OPEC considers drop in output

By Kevin Morrison and Javier Blas in London


Published: September 25 2006 20:10 | Last updated: September 25 2006 20:10

Oil exporting countries may consider a cut in output after crude prices fell below $60 a barrel on Monday for the first time in six months.

The decline came as global demand fell back from its mid-year peak and tensions over Iran eased.

Ministers from the Organisation of the Petroleum Exporting Countries are understood to be concerned about the drop in oil prices, which are down almost a quarter from their recent peaks.

They have discussed the prospect of trimming production ahead of the oil cartel’s next ministerial meeting in Nigeria in December, according to Opec officials.

The oil price fall over the past month has been accompanied by investor selling in oil and other commodity markets, mainly on concerns that economic growth in the US is slowing.

“There is a concern by hedge funds that oil and commodities are no longer the one-way bet they once were,” said an Opec official.

Brent, the European benchmark oil price, dropped 50 cents to $59.91 a barrel, down 24 per cent from its record peak of $78.40 reached last month.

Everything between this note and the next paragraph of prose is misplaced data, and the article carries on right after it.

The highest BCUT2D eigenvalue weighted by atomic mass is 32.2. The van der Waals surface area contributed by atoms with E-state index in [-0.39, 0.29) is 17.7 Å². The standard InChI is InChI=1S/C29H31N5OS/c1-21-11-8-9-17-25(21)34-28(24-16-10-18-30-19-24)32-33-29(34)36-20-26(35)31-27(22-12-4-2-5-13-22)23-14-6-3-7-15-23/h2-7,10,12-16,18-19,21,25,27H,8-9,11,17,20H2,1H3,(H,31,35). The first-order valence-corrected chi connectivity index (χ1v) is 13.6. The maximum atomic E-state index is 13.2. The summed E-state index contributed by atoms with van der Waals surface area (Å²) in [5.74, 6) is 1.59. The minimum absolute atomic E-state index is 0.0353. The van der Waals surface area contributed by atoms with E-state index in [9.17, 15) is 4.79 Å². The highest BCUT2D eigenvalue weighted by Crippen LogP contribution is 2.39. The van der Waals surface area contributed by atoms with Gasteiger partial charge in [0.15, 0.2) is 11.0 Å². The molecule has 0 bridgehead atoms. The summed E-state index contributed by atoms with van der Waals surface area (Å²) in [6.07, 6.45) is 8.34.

The US benchmark oil price, West Texas Intermediate, yesterday hit $59.62, its lowest level since early March, before recovering to $60.54. It was flat on the day.

The WTI is now lower than the level it ended at last year. The magnitude of the decline in percentage terms is the largest in more than three years.

Investors have been selling out of oil futures over the past month, after taking bets earlier in the year on expectations of hurricanes disrupting oil supplies in the Gulf of Mexico.

But with the Atlantic hurricane season finishing at the end of September, there is little prospect of a repeat of last year’s devastating storms.

Opec is not only worried about investor activity in oil markets, but also about preserving high export prices, which underpin government budgets in member countries.

Many Opec producers have embarked on big spending programmes in recent years on the back of the higher oil price.

Opec maintained its quota of 28m barrels a day at its recent meeting in Vienna, and this is close to the cartel’s actual production last month.

Saudi Arabia, Opec’s linchpin member and the world’s largest oil exporter, has been cutting its output since the end of last year.

If Opec does trim its official production ceiling, it would be the first cut since December 2004, when oil prices were close to $42 a barrel.

Copyright The Financial Times Limited 2006